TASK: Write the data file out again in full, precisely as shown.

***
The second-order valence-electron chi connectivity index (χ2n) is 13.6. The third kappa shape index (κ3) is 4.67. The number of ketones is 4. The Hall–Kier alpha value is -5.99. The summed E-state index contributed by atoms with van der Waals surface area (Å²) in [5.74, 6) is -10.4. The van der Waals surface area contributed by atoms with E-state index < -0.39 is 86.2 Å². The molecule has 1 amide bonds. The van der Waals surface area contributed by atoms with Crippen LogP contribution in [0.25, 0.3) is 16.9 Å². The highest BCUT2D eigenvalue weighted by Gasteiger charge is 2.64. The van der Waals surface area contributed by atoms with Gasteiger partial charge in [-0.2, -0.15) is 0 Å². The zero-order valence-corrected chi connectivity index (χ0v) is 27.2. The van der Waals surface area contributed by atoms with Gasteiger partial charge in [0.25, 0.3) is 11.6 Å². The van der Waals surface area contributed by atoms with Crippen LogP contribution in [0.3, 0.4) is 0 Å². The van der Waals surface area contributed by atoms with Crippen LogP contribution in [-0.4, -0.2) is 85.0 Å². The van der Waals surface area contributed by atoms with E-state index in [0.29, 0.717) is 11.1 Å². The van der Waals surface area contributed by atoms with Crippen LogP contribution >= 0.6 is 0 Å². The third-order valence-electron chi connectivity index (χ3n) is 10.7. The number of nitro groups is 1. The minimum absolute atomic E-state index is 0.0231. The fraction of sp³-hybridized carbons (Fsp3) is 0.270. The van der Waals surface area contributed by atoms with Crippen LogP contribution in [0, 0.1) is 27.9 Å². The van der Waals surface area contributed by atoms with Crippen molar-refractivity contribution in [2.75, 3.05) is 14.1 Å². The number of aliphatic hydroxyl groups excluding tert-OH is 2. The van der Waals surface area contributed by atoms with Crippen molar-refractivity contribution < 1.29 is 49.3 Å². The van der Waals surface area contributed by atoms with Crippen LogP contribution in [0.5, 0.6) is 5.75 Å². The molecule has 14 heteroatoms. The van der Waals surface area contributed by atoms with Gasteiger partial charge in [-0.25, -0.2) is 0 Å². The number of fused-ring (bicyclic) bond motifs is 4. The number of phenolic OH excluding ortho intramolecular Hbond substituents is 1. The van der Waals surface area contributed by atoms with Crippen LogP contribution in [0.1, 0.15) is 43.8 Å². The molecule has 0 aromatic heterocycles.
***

The second-order valence-electron chi connectivity index (χ2n) is 13.6. The third kappa shape index (κ3) is 4.67. The number of ketones is 4. The Hall–Kier alpha value is -5.99. The summed E-state index contributed by atoms with van der Waals surface area (Å²) in [5.74, 6) is -10.4. The van der Waals surface area contributed by atoms with E-state index < -0.39 is 86.2 Å². The molecule has 1 amide bonds. The van der Waals surface area contributed by atoms with Crippen LogP contribution in [0.25, 0.3) is 16.9 Å². The highest BCUT2D eigenvalue weighted by Gasteiger charge is 2.64. The van der Waals surface area contributed by atoms with Gasteiger partial charge in [-0.2, -0.15) is 0 Å². The zero-order valence-corrected chi connectivity index (χ0v) is 27.2. The van der Waals surface area contributed by atoms with Gasteiger partial charge in [0.25, 0.3) is 11.6 Å². The van der Waals surface area contributed by atoms with Crippen LogP contribution in [0.3, 0.4) is 0 Å². The van der Waals surface area contributed by atoms with Crippen LogP contribution in [-0.4, -0.2) is 85.0 Å². The van der Waals surface area contributed by atoms with E-state index in [0.29, 0.717) is 11.1 Å². The van der Waals surface area contributed by atoms with Crippen LogP contribution >= 0.6 is 0 Å². The third-order valence-electron chi connectivity index (χ3n) is 10.7. The number of nitro groups is 1. The minimum absolute atomic E-state index is 0.0231. The fraction of sp³-hybridized carbons (Fsp3) is 0.270. The van der Waals surface area contributed by atoms with Crippen LogP contribution in [0, 0.1) is 27.9 Å². The van der Waals surface area contributed by atoms with Crippen molar-refractivity contribution in [2.75, 3.05) is 14.1 Å². The number of aliphatic hydroxyl groups excluding tert-OH is 2. The van der Waals surface area contributed by atoms with Crippen molar-refractivity contribution < 1.29 is 49.3 Å². The van der Waals surface area contributed by atoms with Crippen LogP contribution in [0.5, 0.6) is 5.75 Å². The molecule has 14 heteroatoms. The van der Waals surface area contributed by atoms with Gasteiger partial charge in [-0.25, -0.2) is 0 Å². The number of fused-ring (bicyclic) bond motifs is 4. The number of phenolic OH excluding ortho intramolecular Hbond substituents is 1. The van der Waals surface area contributed by atoms with Crippen LogP contribution in [0.1, 0.15) is 43.8 Å². The molecule has 0 aromatic heterocycles.